DAN MORRELL: My father was managing director of Tesco, and taught me how to sell,how shops laid floor tiles so people would walk slower or faster, and how bakery smells near the door would attract customers. He also had shares in a toothbrush firm, so I went to school with my bags packed with toothbrushes and undercut the school shop prices.
My activities always had to be enjoyable; I remember getting fascinated by video games, and I bought containers of them from Tuscany to sell to a supplier here. I sold my games business, set up a nightclub on a riverboat and looked after clothing designers. At 23, I had a car crash and suffered a serious head injury; I had to give up business and spent three years convalescing.
During that I came up with the idea of trees - I wanted to get people to take responsibility for the pollution they pumped into the air, but give it a real marketing edge. Future Forests was designed to give a tangible side to "green" which could be used by companies. It was also about empowering individuals.
When I met Sue, I was an agent for an artist, and Sue was with the PR firm Charles Barker, working on a campaign for the Barcelona Olympics. She was a fantastic, solid business person who knew what she was doing and was extraordinarily focused. With Sue, I felt the project had a much better chance of happening because she would get it under control. I could tell I was working with someone who was going to be entertaining; there was a lot of us looking sideways at each other, and giggling.
I took my trees idea to the AA and they bought it, but sat on it. I signed a confidentiality agreement, but I did talk to Sue. It was fantastic to have someone of her calibre looking at the idea. After three years, I managed to buy it back, then saw the RAC, who didn't really believe in the science behind the idea.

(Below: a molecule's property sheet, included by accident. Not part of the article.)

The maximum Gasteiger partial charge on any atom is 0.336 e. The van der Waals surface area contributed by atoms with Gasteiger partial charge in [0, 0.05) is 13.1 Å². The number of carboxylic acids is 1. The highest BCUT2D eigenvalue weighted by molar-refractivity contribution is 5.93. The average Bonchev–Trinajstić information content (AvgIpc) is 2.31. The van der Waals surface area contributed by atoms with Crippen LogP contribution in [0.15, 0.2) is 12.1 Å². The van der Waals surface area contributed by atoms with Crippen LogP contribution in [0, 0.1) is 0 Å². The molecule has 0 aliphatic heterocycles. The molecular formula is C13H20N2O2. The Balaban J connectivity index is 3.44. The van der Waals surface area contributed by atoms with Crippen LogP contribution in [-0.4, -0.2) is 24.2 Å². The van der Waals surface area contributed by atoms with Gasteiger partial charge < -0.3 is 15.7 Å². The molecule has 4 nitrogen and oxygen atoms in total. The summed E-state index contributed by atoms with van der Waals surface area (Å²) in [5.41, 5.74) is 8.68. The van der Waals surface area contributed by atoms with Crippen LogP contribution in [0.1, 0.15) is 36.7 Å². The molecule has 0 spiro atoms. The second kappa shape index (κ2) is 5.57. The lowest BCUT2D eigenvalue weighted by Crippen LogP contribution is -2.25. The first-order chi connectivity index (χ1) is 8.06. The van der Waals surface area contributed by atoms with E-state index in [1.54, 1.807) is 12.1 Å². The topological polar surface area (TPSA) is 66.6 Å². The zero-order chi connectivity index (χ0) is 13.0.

That took two more years. Sue gave me tremendous support, especially in the early days when the easiest thing would have been to have another idea and give up on the one I had.
One day I was on the train to London, and Rodney Bickerstaffe, general secretary of Unison, sat opposite. I had him to myself for three-quarters of an hour and went on and on about my trees. I was really fired up. Then Robin Cook, now Foreign Secretary, got on board the train, and Rodney said: "Meet my new friend, Daniel. He's a trees man." At the end of the journey, Rodney said: "I can't wave a magic wand, but I might get you a bit of publicity." He mailed details to 1.25 million union members, and my letter-box began filling with cheques from people who wanted to plant trees.
We realised we needed to change the focus from the corporates to the people who actually bought their products. This way we might turn company indecision into a yes and build a public following. In 1995 Sue and I became co-directors of Future Forests. Our first challenge was to get anyone to take us seriously. We got a lot of cool opinion-formers on our side, including Damien Hirst and Keith Allen, friends who believed in it. The challenge then was to get companies to do something. We found we were pigeon-holed into environmental budgets, which tend to be small.
We got our first big break when Mazda launched the concept of carbon- neutral driving with their Demio range. Suddenly things began to move. We were able to show customers were interested. That meant we could be relevant for brand-building and direct business generation. One individual at Avis picked up on this and argued through the proposition. Now Avis's carbon offset is funded out of marketing, environmental and sales budgets.
Future Forests or tree planting is not a panacea, but a gateway which might help people to run their lives more sustainably. Sue and I are commercial people with a passion for the environment, but we've had to ask: "Can you build a brand from it? Do people trust Future Forests?" The key is that they do. We're not about showing pictures of disaster and begging for money; it's upbuilding, fun and energising.